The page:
As many of you know, the unofficial company handbook at Bridgewater Associates is a book of guiding principles called, wait for it, Principles. It was written by founder Ray Dalio and includes passages such as:
- "...when a pack of hyenas takes down a young wildebeest, is that good or evil? At face value, that might not be “good” because it seems cruel, and the poor wildebeest suffers and dies. Some people might even say that the hyenas are evil. Yet this type of apparently “cruel” behavior exists throughout the animal kingdom. Like death itself it is integral to the enormously complex and efficient system that has worked for as long as there has been life. It is good for both the hyenas who are operating in their self-interest and the interest of the greater system, including those of the wildebeest, because killing and eating the wildebeest fosters evolution (i.e., the natural process of improvement)."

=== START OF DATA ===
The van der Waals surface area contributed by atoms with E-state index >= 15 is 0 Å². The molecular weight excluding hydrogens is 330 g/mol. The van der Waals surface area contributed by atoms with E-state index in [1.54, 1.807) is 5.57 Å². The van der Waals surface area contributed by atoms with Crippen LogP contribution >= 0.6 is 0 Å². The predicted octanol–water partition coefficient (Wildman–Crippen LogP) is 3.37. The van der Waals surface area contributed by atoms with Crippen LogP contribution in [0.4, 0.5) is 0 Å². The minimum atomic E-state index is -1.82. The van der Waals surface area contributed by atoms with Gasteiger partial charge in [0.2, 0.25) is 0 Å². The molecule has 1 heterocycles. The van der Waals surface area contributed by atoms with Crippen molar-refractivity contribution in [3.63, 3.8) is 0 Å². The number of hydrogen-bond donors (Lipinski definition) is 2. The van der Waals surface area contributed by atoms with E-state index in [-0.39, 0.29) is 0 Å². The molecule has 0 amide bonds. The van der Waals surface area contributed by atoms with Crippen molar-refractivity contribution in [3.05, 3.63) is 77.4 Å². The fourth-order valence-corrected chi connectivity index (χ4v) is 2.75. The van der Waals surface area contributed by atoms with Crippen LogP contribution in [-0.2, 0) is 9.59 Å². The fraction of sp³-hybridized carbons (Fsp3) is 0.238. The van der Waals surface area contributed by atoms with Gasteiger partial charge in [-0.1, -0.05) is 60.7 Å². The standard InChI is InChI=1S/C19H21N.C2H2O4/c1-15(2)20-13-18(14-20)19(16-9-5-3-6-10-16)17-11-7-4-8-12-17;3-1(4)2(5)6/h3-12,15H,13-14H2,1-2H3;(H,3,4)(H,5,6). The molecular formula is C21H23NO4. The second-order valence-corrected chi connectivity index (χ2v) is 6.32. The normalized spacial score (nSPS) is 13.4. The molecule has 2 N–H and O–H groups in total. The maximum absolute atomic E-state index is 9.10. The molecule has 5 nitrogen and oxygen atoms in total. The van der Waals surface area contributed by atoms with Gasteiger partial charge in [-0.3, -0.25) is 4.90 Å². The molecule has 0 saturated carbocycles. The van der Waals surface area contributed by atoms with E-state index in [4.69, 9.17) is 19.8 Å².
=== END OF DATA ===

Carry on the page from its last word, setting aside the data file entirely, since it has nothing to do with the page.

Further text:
- "Never say anything about a person you wouldn’t say to him directly. If you do, you’re a slimy weasel. Badmouthing people behind their backs shows a serious lack of integrity. It doesn’t yield any beneficial change and it subverts both the people you are bad mouthing and the environment as a whole. Next to being dishonest, it is the worst thing you can do at Bridgewater. Criticism is both welcomed and encouraged at Bridgewater, so there is no good reason to talk behind people’s backs."
Some who've experienced the tenets of Principles up close and personal feel the emphasis on criticizing people to their faces, often in front of their peers, as way to get to the truth/avoid group think is simply an excuse for employees to "dig on and destroy other individuals and say whatever...you hate about them."
Others, like the guy who penned Principles, obviously do not.